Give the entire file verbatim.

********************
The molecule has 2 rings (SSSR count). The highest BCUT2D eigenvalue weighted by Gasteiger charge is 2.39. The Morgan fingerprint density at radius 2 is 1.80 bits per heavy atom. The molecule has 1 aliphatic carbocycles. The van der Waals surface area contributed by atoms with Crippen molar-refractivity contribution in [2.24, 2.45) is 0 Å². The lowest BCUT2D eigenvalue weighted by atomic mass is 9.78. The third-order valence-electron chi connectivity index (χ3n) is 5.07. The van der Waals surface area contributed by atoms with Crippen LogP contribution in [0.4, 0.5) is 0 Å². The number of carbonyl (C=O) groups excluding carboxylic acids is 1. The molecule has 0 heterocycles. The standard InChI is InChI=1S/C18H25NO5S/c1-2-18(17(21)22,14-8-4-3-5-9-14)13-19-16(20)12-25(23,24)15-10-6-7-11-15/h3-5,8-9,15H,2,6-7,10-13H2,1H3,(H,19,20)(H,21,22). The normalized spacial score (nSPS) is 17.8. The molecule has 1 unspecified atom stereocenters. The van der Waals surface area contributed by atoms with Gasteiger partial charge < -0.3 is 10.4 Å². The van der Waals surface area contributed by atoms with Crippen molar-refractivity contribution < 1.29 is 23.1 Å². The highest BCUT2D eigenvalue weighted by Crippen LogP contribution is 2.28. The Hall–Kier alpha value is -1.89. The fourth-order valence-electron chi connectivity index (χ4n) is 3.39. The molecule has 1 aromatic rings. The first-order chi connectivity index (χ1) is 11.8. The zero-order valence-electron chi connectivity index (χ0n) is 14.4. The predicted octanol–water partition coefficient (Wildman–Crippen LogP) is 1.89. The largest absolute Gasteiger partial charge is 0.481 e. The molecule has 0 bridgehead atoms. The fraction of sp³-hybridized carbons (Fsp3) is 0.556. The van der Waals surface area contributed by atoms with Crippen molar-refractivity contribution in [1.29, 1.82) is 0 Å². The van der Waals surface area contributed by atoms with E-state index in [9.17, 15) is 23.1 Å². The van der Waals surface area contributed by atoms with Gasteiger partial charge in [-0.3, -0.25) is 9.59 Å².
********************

The molecule has 2 rings (SSSR count). The highest BCUT2D eigenvalue weighted by Gasteiger charge is 2.39. The Morgan fingerprint density at radius 2 is 1.80 bits per heavy atom. The molecule has 1 aliphatic carbocycles. The van der Waals surface area contributed by atoms with Crippen molar-refractivity contribution in [2.24, 2.45) is 0 Å². The lowest BCUT2D eigenvalue weighted by atomic mass is 9.78. The third-order valence-electron chi connectivity index (χ3n) is 5.07. The van der Waals surface area contributed by atoms with Crippen LogP contribution in [0.4, 0.5) is 0 Å². The number of carbonyl (C=O) groups excluding carboxylic acids is 1. The molecule has 0 heterocycles. The standard InChI is InChI=1S/C18H25NO5S/c1-2-18(17(21)22,14-8-4-3-5-9-14)13-19-16(20)12-25(23,24)15-10-6-7-11-15/h3-5,8-9,15H,2,6-7,10-13H2,1H3,(H,19,20)(H,21,22). The normalized spacial score (nSPS) is 17.8. The molecule has 1 unspecified atom stereocenters. The van der Waals surface area contributed by atoms with Gasteiger partial charge < -0.3 is 10.4 Å². The van der Waals surface area contributed by atoms with Crippen molar-refractivity contribution < 1.29 is 23.1 Å². The highest BCUT2D eigenvalue weighted by Crippen LogP contribution is 2.28. The Hall–Kier alpha value is -1.89. The fourth-order valence-electron chi connectivity index (χ4n) is 3.39. The molecule has 1 aromatic rings. The first-order chi connectivity index (χ1) is 11.8. The zero-order valence-electron chi connectivity index (χ0n) is 14.4. The predicted octanol–water partition coefficient (Wildman–Crippen LogP) is 1.89. The largest absolute Gasteiger partial charge is 0.481 e. The molecule has 0 bridgehead atoms. The fraction of sp³-hybridized carbons (Fsp3) is 0.556. The van der Waals surface area contributed by atoms with Crippen molar-refractivity contribution in [1.29, 1.82) is 0 Å². The van der Waals surface area contributed by atoms with E-state index in [9.17, 15) is 23.1 Å². The van der Waals surface area contributed by atoms with Gasteiger partial charge in [-0.3, -0.25) is 9.59 Å².